Perfectionism: A Good or Bad Way of Thinking?

The SOVA Project is happy to feature this blog post written by one in our team of fantastic SOVA Ambassadors—these are young people who help create meaningful blog posts from adolescents’ perspectives.

I strive for perfection all the time, especially when it comes to academics. If I feel as if I scored less than an A on any assignment or exam then I have terrible anxiety accompanied with crying spells. During these times of distress, it’s nearly impossible to calm myself down. I shake and mentally exhaust myself so much that I cannot do anything else for the rest of the day. These intense distressful experiences last for hours.

The definition of perfectionism is a person’s constant effort to achieve unobtainable goals, and measuring their self-worth according to their accomplishments rather than their own values and essential worth as a person. Being a perfectionist can have positive aspects, such as being very detail-oriented and highly motivated. However, when perfectionists fail to meet their unrealistically high standards, they can become depressed.

The problem is, no one is perfect. Therefore, holding yourself to standards of perfection will always create unhappiness, because those standards are not attainable.

It may seem difficult to let go of perfectionistic ways. I know for me it is hard to stop obsessively worrying about exams that I have taken in which I’m worried that I did not get an A. Here are some ways to take your mind off your perfectionist ways:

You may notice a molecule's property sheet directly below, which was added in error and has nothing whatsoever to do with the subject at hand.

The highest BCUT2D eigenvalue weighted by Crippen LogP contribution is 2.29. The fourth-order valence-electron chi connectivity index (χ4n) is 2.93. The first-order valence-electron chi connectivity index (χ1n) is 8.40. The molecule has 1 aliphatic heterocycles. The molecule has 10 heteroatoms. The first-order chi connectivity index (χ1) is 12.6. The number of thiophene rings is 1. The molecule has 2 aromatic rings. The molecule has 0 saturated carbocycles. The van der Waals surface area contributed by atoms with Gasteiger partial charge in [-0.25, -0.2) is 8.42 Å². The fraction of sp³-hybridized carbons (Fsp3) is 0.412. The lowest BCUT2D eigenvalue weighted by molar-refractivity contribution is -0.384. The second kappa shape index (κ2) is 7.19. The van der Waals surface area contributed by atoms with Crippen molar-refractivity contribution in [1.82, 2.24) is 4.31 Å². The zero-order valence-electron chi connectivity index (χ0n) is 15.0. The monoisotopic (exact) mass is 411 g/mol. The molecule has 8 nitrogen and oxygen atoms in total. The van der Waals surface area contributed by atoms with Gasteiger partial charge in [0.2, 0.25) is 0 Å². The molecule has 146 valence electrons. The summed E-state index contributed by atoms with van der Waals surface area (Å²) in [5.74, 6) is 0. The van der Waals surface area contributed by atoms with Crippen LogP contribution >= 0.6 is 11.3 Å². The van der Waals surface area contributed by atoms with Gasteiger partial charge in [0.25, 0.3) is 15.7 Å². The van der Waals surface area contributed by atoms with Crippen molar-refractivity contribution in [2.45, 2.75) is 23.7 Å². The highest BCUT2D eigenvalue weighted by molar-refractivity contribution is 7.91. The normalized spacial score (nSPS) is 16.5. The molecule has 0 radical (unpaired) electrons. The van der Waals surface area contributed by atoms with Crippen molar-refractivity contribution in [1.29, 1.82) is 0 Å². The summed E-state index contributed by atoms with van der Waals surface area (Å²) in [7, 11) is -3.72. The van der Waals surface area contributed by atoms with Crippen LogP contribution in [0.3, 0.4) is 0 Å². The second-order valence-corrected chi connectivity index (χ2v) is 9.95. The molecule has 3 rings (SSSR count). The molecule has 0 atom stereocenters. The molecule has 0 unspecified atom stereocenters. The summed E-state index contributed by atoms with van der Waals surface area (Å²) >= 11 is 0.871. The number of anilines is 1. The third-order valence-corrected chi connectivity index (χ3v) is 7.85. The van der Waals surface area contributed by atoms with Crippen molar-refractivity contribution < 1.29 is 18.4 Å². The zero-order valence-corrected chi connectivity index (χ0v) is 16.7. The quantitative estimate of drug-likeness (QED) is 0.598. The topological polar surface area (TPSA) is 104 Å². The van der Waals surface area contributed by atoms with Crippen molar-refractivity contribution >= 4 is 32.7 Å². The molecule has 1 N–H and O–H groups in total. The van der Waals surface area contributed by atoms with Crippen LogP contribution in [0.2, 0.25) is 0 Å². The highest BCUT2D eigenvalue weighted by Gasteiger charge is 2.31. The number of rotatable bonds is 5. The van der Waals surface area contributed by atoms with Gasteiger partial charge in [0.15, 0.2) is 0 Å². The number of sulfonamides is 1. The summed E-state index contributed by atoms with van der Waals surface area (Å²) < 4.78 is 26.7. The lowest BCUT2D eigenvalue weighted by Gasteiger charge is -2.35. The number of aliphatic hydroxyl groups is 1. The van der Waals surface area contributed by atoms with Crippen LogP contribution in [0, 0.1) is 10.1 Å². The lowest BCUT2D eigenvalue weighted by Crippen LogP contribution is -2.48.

• Watch a movie
  • Color or draw
  • Talk a walk
  • Hang out with supportive friends
  • Meditate
  • Exercise

Engage in any pleasurable activity that does not relate to the activity you are trying to perfect. This will assist in easing the obsessive thoughts that come along with perfectionism.

A recent study showed that activities that foster self-compassion help perfectionistic people avoid falling into depression. So meditation, positive self-talk, and any other activity that supports compassion toward yourself can be especially helpful if you’re obsessing about the latest exam and your possibly imperfect grade.

How do you help your child get past their worry that a poor grade on their biology or chemistry exam will ruin their chances of success? How do you work with the voices in your own mind that tell you you’re a failure if you don’t lose that extra five pounds, create a perfect looking house, or get that promotion? 

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